In the east of the house there, was a fireplace seven feet wide with a cat and clay chimney.  Inside of that little log schoolhouse

there were no wall maps, charts or globes.  Allen Anderson and the writer made a crude blackboard.  Oh! but that blackboard was an eye-opener, a wonder to see.

We opened school at 8 a.m. and closed at 5 p.m.  This, minus the morning, noon, and evening recesses, gave the school six and a half hour's of solid study, and we can most candidly assert – truthfully too - that every minute of those six and a half hours were utilized to the best advantage by every pupil that attended that school.  There was not a dull, idle drone among them.  All were eager to learn and learn most assuredly they did.  Here let me say that in that school there was not even one disobedient, insolent, impolite or saucy boy or girl.  This to their everlasting honor and richly earned praise.

 

Several pupils in that school were unusually bright.  We only mention a few of those that seemed to be endowed with extraordinary talent: Winfield S. Stith, William T. Anderson, James W. Jenkins, (his fifteen year old brother) [DeeDee’s note:  was this George’s brother named Jesse, who would have been 15 in 1860?] and others, Jesse and Absolom, sons of Richard A. Shacklett were sure bright boys. 

 

Now we have after a style all our own told a part of the history of that little old school house in the wood s of Meade County, Kentucky half a century ago.  Yet, as the Queen of Sheba said of Solomon's wisdom and glory: “The half has never been told.”

 

Now, as to the results obtained.  Then we learned much of a few things, now, a little of many things.  Since we taught our second

school in that little log pen about which we have just been writing, we have taught many others - taught regularly for twenty-one years.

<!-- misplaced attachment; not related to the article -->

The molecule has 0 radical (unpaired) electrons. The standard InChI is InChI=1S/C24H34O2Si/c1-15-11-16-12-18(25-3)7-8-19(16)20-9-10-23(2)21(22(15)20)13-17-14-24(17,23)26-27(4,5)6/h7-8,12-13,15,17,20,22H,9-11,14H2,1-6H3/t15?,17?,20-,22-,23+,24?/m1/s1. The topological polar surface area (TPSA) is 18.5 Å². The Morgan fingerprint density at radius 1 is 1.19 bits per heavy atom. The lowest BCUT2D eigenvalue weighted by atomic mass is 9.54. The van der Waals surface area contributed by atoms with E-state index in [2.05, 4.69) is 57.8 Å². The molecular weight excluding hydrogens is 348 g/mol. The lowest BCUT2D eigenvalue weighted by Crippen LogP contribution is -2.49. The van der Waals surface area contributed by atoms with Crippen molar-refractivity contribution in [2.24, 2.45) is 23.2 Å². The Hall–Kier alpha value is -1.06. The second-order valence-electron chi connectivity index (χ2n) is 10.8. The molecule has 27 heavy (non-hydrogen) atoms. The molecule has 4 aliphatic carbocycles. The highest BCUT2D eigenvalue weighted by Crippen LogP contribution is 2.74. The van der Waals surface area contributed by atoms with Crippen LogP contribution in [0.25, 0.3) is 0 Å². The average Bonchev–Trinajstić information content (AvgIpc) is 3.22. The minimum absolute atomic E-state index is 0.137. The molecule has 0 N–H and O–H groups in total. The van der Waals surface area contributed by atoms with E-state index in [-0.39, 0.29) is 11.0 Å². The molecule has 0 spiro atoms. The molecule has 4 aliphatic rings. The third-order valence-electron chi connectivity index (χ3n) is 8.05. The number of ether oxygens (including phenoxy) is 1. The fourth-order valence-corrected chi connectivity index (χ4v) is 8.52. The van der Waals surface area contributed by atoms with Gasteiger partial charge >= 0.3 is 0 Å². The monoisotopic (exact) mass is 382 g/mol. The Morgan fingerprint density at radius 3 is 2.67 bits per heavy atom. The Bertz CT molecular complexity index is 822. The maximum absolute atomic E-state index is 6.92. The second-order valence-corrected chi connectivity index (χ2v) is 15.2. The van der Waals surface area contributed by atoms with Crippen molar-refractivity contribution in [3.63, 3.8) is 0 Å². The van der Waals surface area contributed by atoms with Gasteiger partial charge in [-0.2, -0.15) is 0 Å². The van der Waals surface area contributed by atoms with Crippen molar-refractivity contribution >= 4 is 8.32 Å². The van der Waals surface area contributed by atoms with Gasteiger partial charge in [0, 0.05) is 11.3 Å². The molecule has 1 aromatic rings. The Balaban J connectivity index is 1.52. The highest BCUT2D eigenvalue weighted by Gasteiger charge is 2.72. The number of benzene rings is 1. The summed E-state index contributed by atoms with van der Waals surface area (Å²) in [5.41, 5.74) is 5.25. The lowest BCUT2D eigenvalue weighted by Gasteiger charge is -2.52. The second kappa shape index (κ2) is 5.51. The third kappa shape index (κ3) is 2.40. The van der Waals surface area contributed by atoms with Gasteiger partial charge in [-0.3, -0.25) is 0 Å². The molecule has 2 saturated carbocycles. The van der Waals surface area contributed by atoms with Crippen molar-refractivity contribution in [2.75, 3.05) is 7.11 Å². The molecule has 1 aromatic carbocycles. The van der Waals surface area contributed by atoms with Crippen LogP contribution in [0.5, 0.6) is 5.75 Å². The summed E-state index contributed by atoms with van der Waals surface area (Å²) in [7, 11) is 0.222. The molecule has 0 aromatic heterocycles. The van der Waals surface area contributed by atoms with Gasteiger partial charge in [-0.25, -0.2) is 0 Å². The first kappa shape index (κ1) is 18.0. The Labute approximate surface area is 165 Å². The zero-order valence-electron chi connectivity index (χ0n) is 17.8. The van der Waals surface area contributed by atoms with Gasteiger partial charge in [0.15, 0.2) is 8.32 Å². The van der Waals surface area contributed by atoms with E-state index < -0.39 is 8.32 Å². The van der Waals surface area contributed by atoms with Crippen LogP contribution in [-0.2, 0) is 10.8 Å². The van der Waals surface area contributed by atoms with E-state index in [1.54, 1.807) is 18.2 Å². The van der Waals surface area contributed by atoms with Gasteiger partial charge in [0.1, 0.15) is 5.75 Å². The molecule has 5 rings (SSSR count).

But backward memory still inclines to love that second school the best.  During last October I visited the spot of earth on which that little log pen in the woods once stood.  After quite a search among a thick grove of forest trees we at last located the exact spot. Oh, what a flood of memories came rolling into our mind.  We are wholly unable to explain our feelings, so here let us rest.  We thought of the boys and girls that once attended school here on this identical spot half a century ago and asked ourselves the question, “Where are they now?”  Slowly, solemnly came rolling back in reply to our query the echo: Where are they now?  (From our roll of pupils that attended that school the name of William A, Stinnett, by some mistake, was omitted.)

So far as we know all the boys now living that attended that school made live, wide-awake men.  May our Father in Heaven look tenderly upon all the paths they try, wherever their lot may be cast, is the prayer of their teacher of the long time past.

George T. Jenkins.

Sulphur, Indiana.

 

DeeDee’s Notes:

George T. Jenkins married (in Harrison Co., IN) Aug. 30, 1866) Sarah Sophia McCarty b. July 4, 1842 in Harrison Co., the daughter of William T. McCarty and Sophia Bentley and granddaughter of Cornelius and Susannah (Hardwick) McCarty and Abel Bentley. 

Sarah Sophia (McCarty) Jenkins

b. July 4, 1842 Harrison Co., IN,
d. Mar. 5, 1910 Perry Co., IN

For more Jenkins Genealogy see: Jenkins Paternal Lines

For more McCarty Genealogy see: McCarty Family Genealogy